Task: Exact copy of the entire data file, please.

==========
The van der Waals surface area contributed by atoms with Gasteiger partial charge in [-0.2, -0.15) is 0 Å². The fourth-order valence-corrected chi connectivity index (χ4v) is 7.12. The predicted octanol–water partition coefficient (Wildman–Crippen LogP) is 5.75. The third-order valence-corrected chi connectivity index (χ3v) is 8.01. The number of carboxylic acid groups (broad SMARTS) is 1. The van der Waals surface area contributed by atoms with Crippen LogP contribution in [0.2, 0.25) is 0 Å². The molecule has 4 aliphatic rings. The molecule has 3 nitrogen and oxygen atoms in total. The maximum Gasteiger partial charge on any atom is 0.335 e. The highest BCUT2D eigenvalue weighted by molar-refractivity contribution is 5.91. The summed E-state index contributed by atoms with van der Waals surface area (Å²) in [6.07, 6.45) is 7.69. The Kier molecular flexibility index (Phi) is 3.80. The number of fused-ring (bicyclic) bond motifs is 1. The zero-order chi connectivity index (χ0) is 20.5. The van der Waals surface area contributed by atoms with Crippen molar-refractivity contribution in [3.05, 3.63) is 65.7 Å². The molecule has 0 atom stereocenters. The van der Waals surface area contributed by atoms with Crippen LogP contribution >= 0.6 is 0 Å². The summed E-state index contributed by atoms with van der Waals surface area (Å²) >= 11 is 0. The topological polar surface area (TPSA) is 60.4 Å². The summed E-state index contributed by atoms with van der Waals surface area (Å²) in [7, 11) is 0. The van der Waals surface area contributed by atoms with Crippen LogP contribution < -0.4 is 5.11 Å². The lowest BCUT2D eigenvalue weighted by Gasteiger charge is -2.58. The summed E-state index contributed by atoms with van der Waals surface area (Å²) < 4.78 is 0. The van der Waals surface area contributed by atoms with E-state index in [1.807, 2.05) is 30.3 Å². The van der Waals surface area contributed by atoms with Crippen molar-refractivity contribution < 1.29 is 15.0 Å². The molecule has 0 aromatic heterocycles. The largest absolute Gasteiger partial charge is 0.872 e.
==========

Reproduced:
The van der Waals surface area contributed by atoms with Gasteiger partial charge in [-0.2, -0.15) is 0 Å². The fourth-order valence-corrected chi connectivity index (χ4v) is 7.12. The predicted octanol–water partition coefficient (Wildman–Crippen LogP) is 5.75. The third-order valence-corrected chi connectivity index (χ3v) is 8.01. The number of carboxylic acid groups (broad SMARTS) is 1. The van der Waals surface area contributed by atoms with Crippen LogP contribution in [0.2, 0.25) is 0 Å². The molecule has 4 aliphatic rings. The molecule has 3 nitrogen and oxygen atoms in total. The maximum Gasteiger partial charge on any atom is 0.335 e. The highest BCUT2D eigenvalue weighted by molar-refractivity contribution is 5.91. The summed E-state index contributed by atoms with van der Waals surface area (Å²) in [6.07, 6.45) is 7.69. The Kier molecular flexibility index (Phi) is 3.80. The number of fused-ring (bicyclic) bond motifs is 1. The zero-order chi connectivity index (χ0) is 20.5. The van der Waals surface area contributed by atoms with Crippen molar-refractivity contribution in [3.05, 3.63) is 65.7 Å². The molecule has 0 atom stereocenters. The van der Waals surface area contributed by atoms with Crippen LogP contribution >= 0.6 is 0 Å². The summed E-state index contributed by atoms with van der Waals surface area (Å²) >= 11 is 0. The topological polar surface area (TPSA) is 60.4 Å². The summed E-state index contributed by atoms with van der Waals surface area (Å²) in [7, 11) is 0. The van der Waals surface area contributed by atoms with Crippen LogP contribution < -0.4 is 5.11 Å². The lowest BCUT2D eigenvalue weighted by Gasteiger charge is -2.58. The summed E-state index contributed by atoms with van der Waals surface area (Å²) < 4.78 is 0. The van der Waals surface area contributed by atoms with E-state index in [1.807, 2.05) is 30.3 Å². The van der Waals surface area contributed by atoms with Crippen molar-refractivity contribution < 1.29 is 15.0 Å². The molecule has 0 aromatic heterocycles. The largest absolute Gasteiger partial charge is 0.872 e.